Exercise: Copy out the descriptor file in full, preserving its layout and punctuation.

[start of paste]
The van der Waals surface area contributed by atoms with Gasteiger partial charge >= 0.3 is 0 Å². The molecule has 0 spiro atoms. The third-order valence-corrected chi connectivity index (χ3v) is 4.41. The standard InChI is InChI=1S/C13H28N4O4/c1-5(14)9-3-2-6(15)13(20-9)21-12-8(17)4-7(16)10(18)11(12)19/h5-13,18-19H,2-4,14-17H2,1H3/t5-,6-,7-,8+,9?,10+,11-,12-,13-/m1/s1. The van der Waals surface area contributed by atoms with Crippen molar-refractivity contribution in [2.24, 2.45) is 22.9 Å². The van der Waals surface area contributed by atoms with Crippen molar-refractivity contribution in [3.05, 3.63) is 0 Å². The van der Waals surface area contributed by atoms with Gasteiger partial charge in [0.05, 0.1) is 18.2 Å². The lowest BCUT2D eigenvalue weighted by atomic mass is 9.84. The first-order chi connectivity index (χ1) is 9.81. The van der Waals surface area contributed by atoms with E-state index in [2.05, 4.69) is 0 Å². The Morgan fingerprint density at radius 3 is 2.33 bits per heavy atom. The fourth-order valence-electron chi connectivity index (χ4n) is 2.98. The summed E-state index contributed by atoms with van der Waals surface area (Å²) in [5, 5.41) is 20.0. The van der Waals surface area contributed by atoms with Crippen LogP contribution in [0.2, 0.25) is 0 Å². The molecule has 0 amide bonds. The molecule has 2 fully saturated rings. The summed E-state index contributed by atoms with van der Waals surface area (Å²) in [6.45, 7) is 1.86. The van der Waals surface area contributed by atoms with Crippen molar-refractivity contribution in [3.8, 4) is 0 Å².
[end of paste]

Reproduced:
The van der Waals surface area contributed by atoms with Gasteiger partial charge >= 0.3 is 0 Å². The molecule has 0 spiro atoms. The third-order valence-corrected chi connectivity index (χ3v) is 4.41. The standard InChI is InChI=1S/C13H28N4O4/c1-5(14)9-3-2-6(15)13(20-9)21-12-8(17)4-7(16)10(18)11(12)19/h5-13,18-19H,2-4,14-17H2,1H3/t5-,6-,7-,8+,9?,10+,11-,12-,13-/m1/s1. The van der Waals surface area contributed by atoms with Crippen molar-refractivity contribution in [2.24, 2.45) is 22.9 Å². The van der Waals surface area contributed by atoms with Crippen molar-refractivity contribution in [3.05, 3.63) is 0 Å². The van der Waals surface area contributed by atoms with Gasteiger partial charge in [0.05, 0.1) is 18.2 Å². The lowest BCUT2D eigenvalue weighted by atomic mass is 9.84. The first-order chi connectivity index (χ1) is 9.81. The van der Waals surface area contributed by atoms with E-state index in [2.05, 4.69) is 0 Å². The Morgan fingerprint density at radius 3 is 2.33 bits per heavy atom. The fourth-order valence-electron chi connectivity index (χ4n) is 2.98. The summed E-state index contributed by atoms with van der Waals surface area (Å²) in [5, 5.41) is 20.0. The van der Waals surface area contributed by atoms with Crippen LogP contribution in [0.2, 0.25) is 0 Å². The molecule has 0 amide bonds. The molecule has 2 fully saturated rings. The summed E-state index contributed by atoms with van der Waals surface area (Å²) in [6.45, 7) is 1.86. The van der Waals surface area contributed by atoms with Crippen molar-refractivity contribution in [3.8, 4) is 0 Å².